This can basically outline the schematic of how I find my experience of Zero Punctuation:

Negative Review
  1. A game I wasn't interested in: "It's funny to see him ripping into this game I either didn't even know about or had no intention of playing. Even though this is his job, I kind of feel sorry for him having to deal with this dross."
  2. A game I was interested in: "Maybe I'll look a bit further into this game and see if I really want it."
  3. A game I already own and didn't like: "It's nice to know other people have had a similar experience."
  4. A game I already own and do like: "Well, that's his opinion, and his criticisms help me evaluate my own thoughts."
Positive Review
  1. A game I wasn't interested in: "Yahtzee actually enjoyed this? Maybe I'll check it out."
  2. A game I was interested in: "Now I feel more justified in my desire to get this game."
  3. A game I already own and didn't like: "That's surprising, but fair enough. Maybe I ought to approach this game again, if I could be bothered."
  4. A game I already own and do like: "That's cool."
So really, what am I losing in this situation? It's due to Zero Punctuation that I've played a number of games I probably wouldn't have bothered with otherwise: Just Cause 2, Saints Row 2, X-Com: Enemy Unknown and Spec Ops: The Line are all examples of these, although I have to admit that I've never finished any of them. As I say, I don't have nearly as much patience for video games as Yahtzee does. Probably the one example of a game I bought due to Yahtzee's recommendation and still didn't enjoy is Bastion, but that's just how it goes, and to be fair that was on an old computer with an overheating problem where it was impossible to be patient with a game because you could only play it for a few minutes before the computer had to have a little rest.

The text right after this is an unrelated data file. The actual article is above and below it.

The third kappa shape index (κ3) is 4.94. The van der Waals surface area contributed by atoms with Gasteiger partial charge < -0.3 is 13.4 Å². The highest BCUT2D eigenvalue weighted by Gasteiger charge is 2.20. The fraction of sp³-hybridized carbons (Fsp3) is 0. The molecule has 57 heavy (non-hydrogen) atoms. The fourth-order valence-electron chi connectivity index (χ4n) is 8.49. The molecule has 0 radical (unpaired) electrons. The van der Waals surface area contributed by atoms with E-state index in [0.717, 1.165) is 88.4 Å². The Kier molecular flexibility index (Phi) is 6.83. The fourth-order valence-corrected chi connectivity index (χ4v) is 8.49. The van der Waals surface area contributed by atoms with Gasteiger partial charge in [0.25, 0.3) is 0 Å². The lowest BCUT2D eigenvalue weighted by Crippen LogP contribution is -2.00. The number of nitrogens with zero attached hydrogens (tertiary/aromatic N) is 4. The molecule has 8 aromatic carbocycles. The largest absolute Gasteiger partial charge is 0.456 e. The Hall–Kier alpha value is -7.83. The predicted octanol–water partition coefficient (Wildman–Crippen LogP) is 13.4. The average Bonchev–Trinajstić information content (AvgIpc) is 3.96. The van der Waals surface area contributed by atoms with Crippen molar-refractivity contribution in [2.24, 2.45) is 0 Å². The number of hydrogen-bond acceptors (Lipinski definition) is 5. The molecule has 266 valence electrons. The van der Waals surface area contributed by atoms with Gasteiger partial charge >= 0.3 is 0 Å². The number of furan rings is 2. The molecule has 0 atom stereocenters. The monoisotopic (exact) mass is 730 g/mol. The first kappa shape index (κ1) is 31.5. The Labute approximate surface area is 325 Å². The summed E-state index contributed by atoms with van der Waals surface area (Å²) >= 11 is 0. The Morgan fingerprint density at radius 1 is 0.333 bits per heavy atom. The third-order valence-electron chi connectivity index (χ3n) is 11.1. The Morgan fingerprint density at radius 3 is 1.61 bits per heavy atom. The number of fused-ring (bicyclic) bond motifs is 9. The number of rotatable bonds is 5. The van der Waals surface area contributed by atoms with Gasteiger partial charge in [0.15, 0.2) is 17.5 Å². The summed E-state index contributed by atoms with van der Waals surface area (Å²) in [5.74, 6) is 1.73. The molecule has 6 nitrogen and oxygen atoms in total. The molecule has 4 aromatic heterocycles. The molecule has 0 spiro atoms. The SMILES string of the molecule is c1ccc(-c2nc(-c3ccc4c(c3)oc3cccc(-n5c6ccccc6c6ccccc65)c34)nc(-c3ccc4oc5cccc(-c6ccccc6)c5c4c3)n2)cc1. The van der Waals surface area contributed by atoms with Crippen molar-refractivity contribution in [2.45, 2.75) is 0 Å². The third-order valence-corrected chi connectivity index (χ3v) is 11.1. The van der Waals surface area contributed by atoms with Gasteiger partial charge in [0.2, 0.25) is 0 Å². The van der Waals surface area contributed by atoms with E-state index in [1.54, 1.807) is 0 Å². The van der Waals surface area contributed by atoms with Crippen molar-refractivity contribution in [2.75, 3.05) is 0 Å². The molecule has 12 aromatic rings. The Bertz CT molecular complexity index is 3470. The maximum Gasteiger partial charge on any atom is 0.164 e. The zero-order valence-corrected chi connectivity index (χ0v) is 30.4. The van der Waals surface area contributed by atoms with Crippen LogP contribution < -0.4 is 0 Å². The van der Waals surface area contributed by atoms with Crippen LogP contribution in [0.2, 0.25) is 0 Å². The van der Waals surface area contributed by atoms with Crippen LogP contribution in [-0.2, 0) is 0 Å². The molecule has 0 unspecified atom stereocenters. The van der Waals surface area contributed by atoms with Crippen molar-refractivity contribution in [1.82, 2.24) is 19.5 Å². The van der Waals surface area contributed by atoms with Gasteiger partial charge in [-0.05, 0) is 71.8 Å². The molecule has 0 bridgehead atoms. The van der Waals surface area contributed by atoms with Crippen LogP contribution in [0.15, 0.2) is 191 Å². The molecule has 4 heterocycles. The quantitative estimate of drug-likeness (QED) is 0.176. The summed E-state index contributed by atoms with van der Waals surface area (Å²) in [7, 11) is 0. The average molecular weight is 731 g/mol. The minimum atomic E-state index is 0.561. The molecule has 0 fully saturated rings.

Personally I think Zero Punctuation has its place. It's somewhere that heavily marketed triple-A titles can be lambasted in antithesis to the paid-up '7 out of 10 is bad' state of the mainstream video game journalism industry, it's reasonably funny and it can be revelatory of potentially worthwhile games that might otherwise have been lost behind the big marketers. Having a diversity of opinion is always a good thing when it comes to reviewing products, and personally I think Zero Punctuation helps to balance things out a bit in a culture of hysteria and bandwagons. Basically, reviews are meant to be aids and not instructions. If you're undecided about something, seek a variety of opinions on it. If you want something regardless, it shouldn't matter what other people think. Most importantly, if someone dislikes something you like, or the other way around, don't take it personally. That's life.